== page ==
None of Jon Krakauer's 1995 book, Into the Wild , actually took place in Oregon. But filmmakers found a lot to love about the state while adapting the book for the big screen in 2007; portions of the film were shot in Portland and Astoria, as well as the Oregon Cascades.
Filmmakers probably didn't capture footage in Jefferson Park proper, but it's emblematic of the region's beauty and showcases the Oregon Cascades in ways that can't be captured on screen. Numerous alpine lakes line the trail, thick forests provide cover, and a handful of Cascade peaks—including that of majestic Mount Jefferson—are visible along the way. (As an added bonus, the trail intersects with the Pacific Crest Trail, also of Wild fame.)
But a word of caution for hikers: Given its altitude, Jefferson Park can be much colder than nearby hikes at lower elevations. Check first to make sure conditions are favorable, and pack proper gear in case of inclement weather.
5. Opal Creek Wilderness
Given his contributions to Oregon's literary canon, it would be folly to compile this list without giving a nod to Ken Kesey. His seminal tome, Sometimes a Great Notion , followed a stubborn logging family in a fictional town near the Oregon Coast (the movie adaptation was largely shot in and around Newport), and his 1962 novel, One Flew Over the Cuckoo's Nest , was set at an Oregon psychiatric hospital. (The Oregon State Hospital in Salem gained fame as the filming location for the 1975 film based on Kesey's book and is home to a museum today.)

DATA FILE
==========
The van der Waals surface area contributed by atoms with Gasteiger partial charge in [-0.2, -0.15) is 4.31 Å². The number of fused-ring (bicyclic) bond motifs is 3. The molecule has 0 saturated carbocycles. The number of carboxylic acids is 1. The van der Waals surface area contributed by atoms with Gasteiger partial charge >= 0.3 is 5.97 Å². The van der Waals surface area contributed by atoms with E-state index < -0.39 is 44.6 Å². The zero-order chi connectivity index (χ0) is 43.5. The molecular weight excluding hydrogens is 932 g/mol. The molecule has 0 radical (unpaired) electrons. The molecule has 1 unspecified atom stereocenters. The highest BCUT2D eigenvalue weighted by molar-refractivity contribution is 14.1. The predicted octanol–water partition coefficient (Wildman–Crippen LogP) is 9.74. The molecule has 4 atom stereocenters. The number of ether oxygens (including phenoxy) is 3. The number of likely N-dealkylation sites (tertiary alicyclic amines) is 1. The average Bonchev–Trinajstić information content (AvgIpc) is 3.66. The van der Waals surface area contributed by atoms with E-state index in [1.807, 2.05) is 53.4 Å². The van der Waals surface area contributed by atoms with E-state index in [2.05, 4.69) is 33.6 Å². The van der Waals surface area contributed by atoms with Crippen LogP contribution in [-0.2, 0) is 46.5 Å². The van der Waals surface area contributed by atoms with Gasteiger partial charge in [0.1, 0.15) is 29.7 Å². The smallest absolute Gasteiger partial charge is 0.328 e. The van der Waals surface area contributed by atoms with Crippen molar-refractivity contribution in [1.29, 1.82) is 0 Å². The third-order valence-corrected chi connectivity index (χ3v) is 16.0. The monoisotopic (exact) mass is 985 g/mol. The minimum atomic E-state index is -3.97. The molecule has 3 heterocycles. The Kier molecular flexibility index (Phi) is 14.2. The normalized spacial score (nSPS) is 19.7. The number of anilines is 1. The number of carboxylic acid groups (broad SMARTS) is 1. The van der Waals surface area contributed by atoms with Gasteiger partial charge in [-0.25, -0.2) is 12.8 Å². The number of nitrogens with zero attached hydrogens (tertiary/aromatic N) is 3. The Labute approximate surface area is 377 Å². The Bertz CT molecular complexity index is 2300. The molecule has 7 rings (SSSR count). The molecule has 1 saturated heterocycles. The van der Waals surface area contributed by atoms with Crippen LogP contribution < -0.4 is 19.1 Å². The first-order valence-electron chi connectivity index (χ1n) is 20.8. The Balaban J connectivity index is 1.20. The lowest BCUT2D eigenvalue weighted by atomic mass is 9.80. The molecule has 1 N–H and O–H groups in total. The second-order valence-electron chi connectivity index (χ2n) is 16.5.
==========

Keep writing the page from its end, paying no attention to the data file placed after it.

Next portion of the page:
Adventurers who visit the Salem area to check out the museum or simply take in the sights would do well to head east and hike around the Opal Creek Wilderness. Hikers won't stumble across an escaped Chief Bromden enjoying his hard-earned freedom in the old mining town of Jawbone Flats, but they'll appreciate the seemingly endless expanse of old-growth forest, the crystal clear Opal Pool, and abandoned mining equipment along the way. At least until the snow falls, the Opal Creek Wilderness—about 50 miles east of Salem—is one of the state's most scenic gems.
Written by Matt Wastradowski // Posted by Rick Gilbert // Grafletics.com